I was born on July 20, 1944, amid a vast global conflict already known as World War II. Though it ended with the atomic bombings of Hiroshima and Nagasaki in August 1945 before I could say much more than “Mama” or “Dada,” in some strange fashion, I grew up at war.
Living in New York City, I was near no conflict in those years or in any since. My dad, however, had volunteered for the Army Air Corps at age 35 on December 8, 1941, the day after the Japanese attack on Pearl Harbor. He fought in Burma, was painfully silent about his wartime experiences, and died on Pearl Harbor Day in 1983. He was the operations officer for the 1st Air Commandos and his war, in some strange sense, came home with him.
Like so many vets, then and now, he was never willing to talk to his son about what he had experienced, though in my early years he still liked his friends to call him “Major,” his rank on leaving the military. When his war did come up in our house, it was usually in the form of anger — because my mother had shopped at a nearby grocery store whose owners, he claimed, had been “war profiteers” while he was overseas, or because my first car, shared with a friend, was a used Volkswagen (German!), or my mom was curious to go — god save us! — to a Japanese restaurant!
Though he wouldn’t talk with me about his wartime experience, I lived it in a very specific way (or at least so it felt to me then). After all, he regularly took me to the movies where I saw seemingly endless versions of war, American-style, from the Indian wars through World War II. And when we watched movies of his own conflict (or, in my early years, replays of Victory at Sea on our TV at home) and he said nothing, that only seemed to confirm that I was seeing his experience in all its glory, as the Marines inevitably advanced at film’s end and the “Japs” died in a spectacle of slaughter without a comment from him.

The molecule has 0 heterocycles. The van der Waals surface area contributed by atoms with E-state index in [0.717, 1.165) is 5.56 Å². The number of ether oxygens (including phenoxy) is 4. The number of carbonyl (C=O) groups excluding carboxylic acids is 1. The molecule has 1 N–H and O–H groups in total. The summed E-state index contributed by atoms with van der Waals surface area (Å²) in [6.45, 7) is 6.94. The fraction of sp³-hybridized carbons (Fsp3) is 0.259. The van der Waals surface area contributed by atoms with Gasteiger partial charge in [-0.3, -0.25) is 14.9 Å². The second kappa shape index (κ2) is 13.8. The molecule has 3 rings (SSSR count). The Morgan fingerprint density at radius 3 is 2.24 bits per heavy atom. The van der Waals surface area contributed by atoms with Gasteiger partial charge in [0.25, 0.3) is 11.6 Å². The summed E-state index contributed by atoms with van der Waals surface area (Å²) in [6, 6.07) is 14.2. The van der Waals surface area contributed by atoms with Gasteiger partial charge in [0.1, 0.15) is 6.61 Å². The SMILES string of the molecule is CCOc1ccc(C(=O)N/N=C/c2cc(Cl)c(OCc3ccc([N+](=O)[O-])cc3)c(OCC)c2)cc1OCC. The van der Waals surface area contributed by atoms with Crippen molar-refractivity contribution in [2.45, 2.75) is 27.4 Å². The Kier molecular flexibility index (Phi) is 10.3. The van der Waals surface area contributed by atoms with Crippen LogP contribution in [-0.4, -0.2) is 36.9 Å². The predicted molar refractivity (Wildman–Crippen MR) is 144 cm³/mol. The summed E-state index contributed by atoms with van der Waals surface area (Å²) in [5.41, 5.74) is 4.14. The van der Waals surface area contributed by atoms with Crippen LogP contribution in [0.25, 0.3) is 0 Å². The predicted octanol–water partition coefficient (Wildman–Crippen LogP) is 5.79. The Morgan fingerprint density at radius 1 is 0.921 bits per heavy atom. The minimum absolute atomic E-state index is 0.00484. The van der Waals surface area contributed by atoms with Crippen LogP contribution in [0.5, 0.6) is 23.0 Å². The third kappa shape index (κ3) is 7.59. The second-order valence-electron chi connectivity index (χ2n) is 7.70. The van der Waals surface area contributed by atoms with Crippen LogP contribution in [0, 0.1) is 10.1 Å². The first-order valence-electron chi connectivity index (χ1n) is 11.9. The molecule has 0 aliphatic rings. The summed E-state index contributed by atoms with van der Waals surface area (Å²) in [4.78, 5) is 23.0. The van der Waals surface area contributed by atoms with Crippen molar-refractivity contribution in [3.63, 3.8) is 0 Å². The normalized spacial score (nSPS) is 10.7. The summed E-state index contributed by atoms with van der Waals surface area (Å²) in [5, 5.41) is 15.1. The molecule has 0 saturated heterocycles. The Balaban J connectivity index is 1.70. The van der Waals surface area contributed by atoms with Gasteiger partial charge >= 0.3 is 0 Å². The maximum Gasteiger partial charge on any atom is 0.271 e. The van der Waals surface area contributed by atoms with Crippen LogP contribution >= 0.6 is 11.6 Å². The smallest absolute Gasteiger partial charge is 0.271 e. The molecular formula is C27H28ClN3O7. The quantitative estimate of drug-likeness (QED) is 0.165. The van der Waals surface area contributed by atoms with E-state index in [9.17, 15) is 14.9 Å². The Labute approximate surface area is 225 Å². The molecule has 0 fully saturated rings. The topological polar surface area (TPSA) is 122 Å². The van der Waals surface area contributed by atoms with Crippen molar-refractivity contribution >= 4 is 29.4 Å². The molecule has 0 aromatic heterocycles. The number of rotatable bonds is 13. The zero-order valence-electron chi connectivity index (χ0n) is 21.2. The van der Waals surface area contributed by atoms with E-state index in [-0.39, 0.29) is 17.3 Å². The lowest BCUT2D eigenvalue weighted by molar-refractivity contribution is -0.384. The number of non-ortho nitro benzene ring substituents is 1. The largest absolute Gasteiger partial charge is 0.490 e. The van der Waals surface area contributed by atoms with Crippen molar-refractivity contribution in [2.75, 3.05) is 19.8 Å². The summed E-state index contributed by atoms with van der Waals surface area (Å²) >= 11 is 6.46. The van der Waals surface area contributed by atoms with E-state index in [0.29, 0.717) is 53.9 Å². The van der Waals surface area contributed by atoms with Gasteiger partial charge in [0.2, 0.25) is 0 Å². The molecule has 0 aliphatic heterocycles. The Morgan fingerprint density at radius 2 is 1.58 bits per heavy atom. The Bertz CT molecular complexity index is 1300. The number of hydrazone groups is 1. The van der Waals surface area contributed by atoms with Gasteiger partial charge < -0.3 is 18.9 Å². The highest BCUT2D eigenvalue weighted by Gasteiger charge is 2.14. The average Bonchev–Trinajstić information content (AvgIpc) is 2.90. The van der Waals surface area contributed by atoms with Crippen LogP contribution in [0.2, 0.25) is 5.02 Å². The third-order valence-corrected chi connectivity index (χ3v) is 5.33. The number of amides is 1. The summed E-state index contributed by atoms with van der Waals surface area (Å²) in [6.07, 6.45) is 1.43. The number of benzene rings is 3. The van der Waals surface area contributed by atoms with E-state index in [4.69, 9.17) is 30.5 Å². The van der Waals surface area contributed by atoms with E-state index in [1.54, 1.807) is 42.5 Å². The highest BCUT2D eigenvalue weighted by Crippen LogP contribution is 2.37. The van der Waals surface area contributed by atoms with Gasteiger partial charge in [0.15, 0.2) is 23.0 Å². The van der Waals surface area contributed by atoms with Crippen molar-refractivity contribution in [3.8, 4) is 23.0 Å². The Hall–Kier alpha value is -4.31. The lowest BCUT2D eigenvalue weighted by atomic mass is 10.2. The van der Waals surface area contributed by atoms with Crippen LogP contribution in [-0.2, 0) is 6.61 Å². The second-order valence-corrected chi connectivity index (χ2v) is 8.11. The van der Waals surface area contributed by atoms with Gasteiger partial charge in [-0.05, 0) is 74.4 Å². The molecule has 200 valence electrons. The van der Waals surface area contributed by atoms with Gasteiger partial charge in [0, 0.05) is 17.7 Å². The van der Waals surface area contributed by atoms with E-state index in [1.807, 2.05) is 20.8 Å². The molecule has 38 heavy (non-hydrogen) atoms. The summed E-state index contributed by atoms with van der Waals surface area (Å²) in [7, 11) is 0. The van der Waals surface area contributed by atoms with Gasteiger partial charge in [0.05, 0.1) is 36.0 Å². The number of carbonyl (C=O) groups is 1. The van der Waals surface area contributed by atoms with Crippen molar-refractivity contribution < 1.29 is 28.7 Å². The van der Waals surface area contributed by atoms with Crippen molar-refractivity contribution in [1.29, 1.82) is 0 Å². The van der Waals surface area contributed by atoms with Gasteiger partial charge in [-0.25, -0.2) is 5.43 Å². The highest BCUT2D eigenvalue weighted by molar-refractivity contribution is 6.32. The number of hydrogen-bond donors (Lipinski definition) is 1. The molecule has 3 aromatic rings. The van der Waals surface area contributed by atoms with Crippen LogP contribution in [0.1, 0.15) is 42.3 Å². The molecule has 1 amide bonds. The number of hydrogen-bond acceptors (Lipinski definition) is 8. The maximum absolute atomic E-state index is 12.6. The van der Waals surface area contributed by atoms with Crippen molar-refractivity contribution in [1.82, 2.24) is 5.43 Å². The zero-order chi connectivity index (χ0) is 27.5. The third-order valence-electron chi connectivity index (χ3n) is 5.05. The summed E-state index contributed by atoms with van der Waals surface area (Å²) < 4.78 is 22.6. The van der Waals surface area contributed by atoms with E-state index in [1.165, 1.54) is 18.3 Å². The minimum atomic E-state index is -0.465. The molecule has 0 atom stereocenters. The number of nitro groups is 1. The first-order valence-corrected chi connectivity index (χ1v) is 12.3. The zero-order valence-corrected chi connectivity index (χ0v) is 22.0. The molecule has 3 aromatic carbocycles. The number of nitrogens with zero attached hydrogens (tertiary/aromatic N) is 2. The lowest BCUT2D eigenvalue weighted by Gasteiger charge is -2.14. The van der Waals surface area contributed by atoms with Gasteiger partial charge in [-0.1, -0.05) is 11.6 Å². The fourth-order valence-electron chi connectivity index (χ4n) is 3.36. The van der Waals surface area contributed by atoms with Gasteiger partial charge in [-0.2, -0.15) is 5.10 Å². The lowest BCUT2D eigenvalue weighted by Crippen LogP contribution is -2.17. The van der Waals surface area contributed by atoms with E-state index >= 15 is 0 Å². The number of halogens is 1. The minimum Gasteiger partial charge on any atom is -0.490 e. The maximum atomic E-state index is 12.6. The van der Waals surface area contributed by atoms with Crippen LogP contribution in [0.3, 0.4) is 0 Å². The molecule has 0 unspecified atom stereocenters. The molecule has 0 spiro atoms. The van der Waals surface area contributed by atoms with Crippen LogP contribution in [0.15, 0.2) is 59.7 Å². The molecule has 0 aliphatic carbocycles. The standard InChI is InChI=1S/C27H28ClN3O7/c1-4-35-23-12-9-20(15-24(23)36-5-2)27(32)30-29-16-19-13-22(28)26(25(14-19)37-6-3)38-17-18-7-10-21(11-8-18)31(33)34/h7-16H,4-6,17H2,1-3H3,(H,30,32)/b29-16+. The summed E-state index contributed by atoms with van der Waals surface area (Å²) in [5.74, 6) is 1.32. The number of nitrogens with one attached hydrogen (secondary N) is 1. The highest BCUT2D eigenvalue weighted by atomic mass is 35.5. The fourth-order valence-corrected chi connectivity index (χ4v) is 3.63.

From those Indian wars on, as I wrote long ago in my book The End of Victory Culture, war was always a tale of their savagery and our goodness, one in which, in the end, there would be an expectable “spectacle of slaughter” as we advanced and “they” went down. From the placement of the camera flowed the pleasure of watching the killing of tens or hundreds of nonwhites in a scene that normally preceded the positive resolution of relationships among the whites. It was a way of ordering a wilderness of human horrors into a celebratory tale of progress through devastation, a victory culture that, sooner or later, became more complicated to portray because World War II ended with the atomic devastation of those two Japanese cities and, in the 1950s and 1960s, the growing possibility of a future global Armageddon.
If war was hell, in my childhood at the movies, killing them wasn’t, whether it was the Indians of the American West or the Japanese in World War II.
So, yes, I grew up in a culture of victory, one I played out again and again on the floor of my room. In the 1950s, boys (and some girls) spent hours acting out tales of American battle triumph with generic fighting figures: a crew of cowboys to defeat the Indians and win the West, a bag or two of olive-green Marines to storm the beaches of Iwo Jima.
f ours was a sanguinary tale of warfare against savages in which pleasure came out of the barrel of a gun, on floors nationwide we kids were left alone, without apparent instruction, to reinvent American history. Who was good and who bad, who could be killed and under what conditions were an accepted part of a collective culture of childhood that drew strength from post-World War II Hollywood.